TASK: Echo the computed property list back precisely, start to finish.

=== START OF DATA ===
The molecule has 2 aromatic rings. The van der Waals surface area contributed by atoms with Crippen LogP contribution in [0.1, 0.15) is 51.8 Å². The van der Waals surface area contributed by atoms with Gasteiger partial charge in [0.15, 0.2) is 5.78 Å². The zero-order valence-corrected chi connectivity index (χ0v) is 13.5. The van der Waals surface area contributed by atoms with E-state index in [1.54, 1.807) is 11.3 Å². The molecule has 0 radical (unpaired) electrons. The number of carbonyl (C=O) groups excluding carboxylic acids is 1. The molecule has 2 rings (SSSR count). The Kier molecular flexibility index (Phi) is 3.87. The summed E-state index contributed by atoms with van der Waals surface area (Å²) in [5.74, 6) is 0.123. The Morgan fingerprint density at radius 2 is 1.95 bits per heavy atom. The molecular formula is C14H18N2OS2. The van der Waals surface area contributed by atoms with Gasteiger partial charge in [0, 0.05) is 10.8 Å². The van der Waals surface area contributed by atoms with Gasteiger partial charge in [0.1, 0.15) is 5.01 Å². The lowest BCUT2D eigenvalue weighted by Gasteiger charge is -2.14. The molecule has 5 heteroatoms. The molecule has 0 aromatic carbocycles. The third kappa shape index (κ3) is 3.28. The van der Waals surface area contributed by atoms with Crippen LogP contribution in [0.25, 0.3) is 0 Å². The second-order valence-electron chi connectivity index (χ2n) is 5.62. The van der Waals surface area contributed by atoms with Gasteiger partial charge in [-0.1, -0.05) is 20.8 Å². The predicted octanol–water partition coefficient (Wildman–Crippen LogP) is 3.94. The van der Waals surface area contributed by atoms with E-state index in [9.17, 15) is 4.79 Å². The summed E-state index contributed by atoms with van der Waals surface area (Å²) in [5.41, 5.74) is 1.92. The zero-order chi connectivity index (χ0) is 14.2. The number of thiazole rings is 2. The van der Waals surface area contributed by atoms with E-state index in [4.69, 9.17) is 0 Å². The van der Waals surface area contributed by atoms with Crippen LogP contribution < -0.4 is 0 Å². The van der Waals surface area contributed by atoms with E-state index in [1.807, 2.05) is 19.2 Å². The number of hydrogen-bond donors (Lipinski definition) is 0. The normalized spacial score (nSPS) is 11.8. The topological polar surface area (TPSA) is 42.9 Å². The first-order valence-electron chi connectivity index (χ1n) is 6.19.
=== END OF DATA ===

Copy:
The molecule has 2 aromatic rings. The van der Waals surface area contributed by atoms with Crippen LogP contribution in [0.1, 0.15) is 51.8 Å². The van der Waals surface area contributed by atoms with Gasteiger partial charge in [0.15, 0.2) is 5.78 Å². The zero-order valence-corrected chi connectivity index (χ0v) is 13.5. The van der Waals surface area contributed by atoms with E-state index in [1.54, 1.807) is 11.3 Å². The molecule has 0 radical (unpaired) electrons. The number of carbonyl (C=O) groups excluding carboxylic acids is 1. The molecule has 2 rings (SSSR count). The Kier molecular flexibility index (Phi) is 3.87. The summed E-state index contributed by atoms with van der Waals surface area (Å²) in [5.74, 6) is 0.123. The Morgan fingerprint density at radius 2 is 1.95 bits per heavy atom. The molecular formula is C14H18N2OS2. The van der Waals surface area contributed by atoms with Gasteiger partial charge in [0, 0.05) is 10.8 Å². The van der Waals surface area contributed by atoms with Gasteiger partial charge in [0.1, 0.15) is 5.01 Å². The lowest BCUT2D eigenvalue weighted by Gasteiger charge is -2.14. The molecule has 5 heteroatoms. The molecule has 0 aromatic carbocycles. The third kappa shape index (κ3) is 3.28. The van der Waals surface area contributed by atoms with Crippen LogP contribution in [0.25, 0.3) is 0 Å². The second-order valence-electron chi connectivity index (χ2n) is 5.62. The van der Waals surface area contributed by atoms with Gasteiger partial charge in [-0.1, -0.05) is 20.8 Å². The predicted octanol–water partition coefficient (Wildman–Crippen LogP) is 3.94. The van der Waals surface area contributed by atoms with E-state index in [9.17, 15) is 4.79 Å². The summed E-state index contributed by atoms with van der Waals surface area (Å²) in [5.41, 5.74) is 1.92. The zero-order chi connectivity index (χ0) is 14.2. The number of thiazole rings is 2. The van der Waals surface area contributed by atoms with E-state index in [4.69, 9.17) is 0 Å². The van der Waals surface area contributed by atoms with Crippen LogP contribution < -0.4 is 0 Å². The van der Waals surface area contributed by atoms with E-state index in [1.807, 2.05) is 19.2 Å². The number of hydrogen-bond donors (Lipinski definition) is 0. The normalized spacial score (nSPS) is 11.8. The topological polar surface area (TPSA) is 42.9 Å². The first-order valence-electron chi connectivity index (χ1n) is 6.19.